Because (after indoctrination) an individual must think their way to the conclusion of atheism, I would be in favor of that kind of conversational direction when engaging a faith based person heading into the questioning phase of their consciousness about dogma they are following. Their ability to comprehend reasoning would be a factor in how to raise questions about the dogma being practiced, but it sounds like one way a potential atheist could wind up owning their own process of growth and conceptualization.
Clarence the Clear-thinker: Their ability to comprehend reasoning...

There is no greater teacher than you Clarence.
I don't think actively going out and "persuading" is helpful. You can't force people to have a "revelation" and become an atheist. It's about as helpful as people trying to force you to become theist.

An atheist is generally someone who comes to their own conclusions independently. They keep questioning until they find answers they think are valid, regardless of the source. (Atheists can get some pretty kookie ideas too).

A Theist is simply someone who questions and agrees that the answer their religious text and leaders give them is the valid answer.

The best you can do is put the information out there for others to find who aren't satisfied with the answers religious text or religious leader give.
Persuading doesn't really work unless the person is on the fence. If a person is curious about atheism, lend a hand, show them some reading/websites/other things that helped you. Unless you have unworldly charm, persuading a hardcore theist is a waste of time. You might as well be talking to an inanimate object.
An atheist stumbles into a deep well and plummets a hundred feet before grasping a spindly root, stopping his fall. His grip grows weaker and weaker, and in desperation he cries out, "Is anybody up there?"

He looks up and all he can see is a circle of sky. Suddenly the clouds part and a beam of bright light shines down on him. A deep voice thunders, "I, the Lord, am here. Let go of the root and I will save you."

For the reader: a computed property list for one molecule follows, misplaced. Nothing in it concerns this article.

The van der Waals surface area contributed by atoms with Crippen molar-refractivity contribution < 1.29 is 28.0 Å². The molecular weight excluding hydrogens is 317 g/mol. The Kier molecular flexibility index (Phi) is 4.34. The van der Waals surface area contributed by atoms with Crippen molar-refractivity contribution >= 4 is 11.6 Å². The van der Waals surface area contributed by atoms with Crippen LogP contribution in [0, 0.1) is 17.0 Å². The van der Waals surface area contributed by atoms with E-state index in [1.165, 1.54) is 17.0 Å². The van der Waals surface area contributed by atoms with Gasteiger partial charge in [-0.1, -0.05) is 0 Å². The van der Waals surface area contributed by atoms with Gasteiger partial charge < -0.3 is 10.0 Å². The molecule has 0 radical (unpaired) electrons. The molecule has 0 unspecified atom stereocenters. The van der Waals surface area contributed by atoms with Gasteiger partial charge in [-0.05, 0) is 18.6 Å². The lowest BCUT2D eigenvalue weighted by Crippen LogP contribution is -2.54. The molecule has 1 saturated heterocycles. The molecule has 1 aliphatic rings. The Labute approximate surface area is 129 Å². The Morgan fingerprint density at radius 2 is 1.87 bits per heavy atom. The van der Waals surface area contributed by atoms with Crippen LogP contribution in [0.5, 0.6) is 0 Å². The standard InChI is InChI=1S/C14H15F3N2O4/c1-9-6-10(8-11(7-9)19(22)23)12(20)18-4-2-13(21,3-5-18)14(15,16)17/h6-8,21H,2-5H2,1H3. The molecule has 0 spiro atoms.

The atheist thinks for a moment and then yells, "Is there anybody else up there?"
No. But they should be persuaded to examine the efficacy and source of their values. For instance, when you get them to agree that raping children is morally wrong, you then show them where their god not only permits it, but condones it.

When they exhaust trying to find a way to make child rape moral, they will quietly examine their belief system on their own.
"Nonsense. No true believer is going to spend two seconds "trying to find a way to make child rape moral." Hidebound theists are nearly always dismissive of the Good Book's grotesque contradictions."

You might be right. But, over $2 Billion so far paid out by the Catholic church disagrees with that conclusion.

And, yes, I'm as sure as you are that there are those that would never give it a second thought. But there are clearly those that do.

For those that don't, sometimes their children die when the prayer doesn't work. All you can do is point out the efficacy of their moral standard. A dead child -- yours. And then leave them to figure it out.
I must have my wires crossed. I thought it was you that suggested "Hidebound theists are nearly always dismissive of the Good Book's grotesque contradictions" and that, "...No true believer is going to spend two seconds "trying to find a way to make child rape moral.""

It was you who said "Their belief system is impregnable to reason.."

So aren't you already supplying the very arguments you're asking Alex to supply?

By the way, when you said "Their belief system is impregnable to reason..."

I agree. That's why I suggested talking with them not in terms of reason, but in terms of values! It was my second sentence. Remember?

Again, maybe my wires are crossed, but I don't get where you're coming from.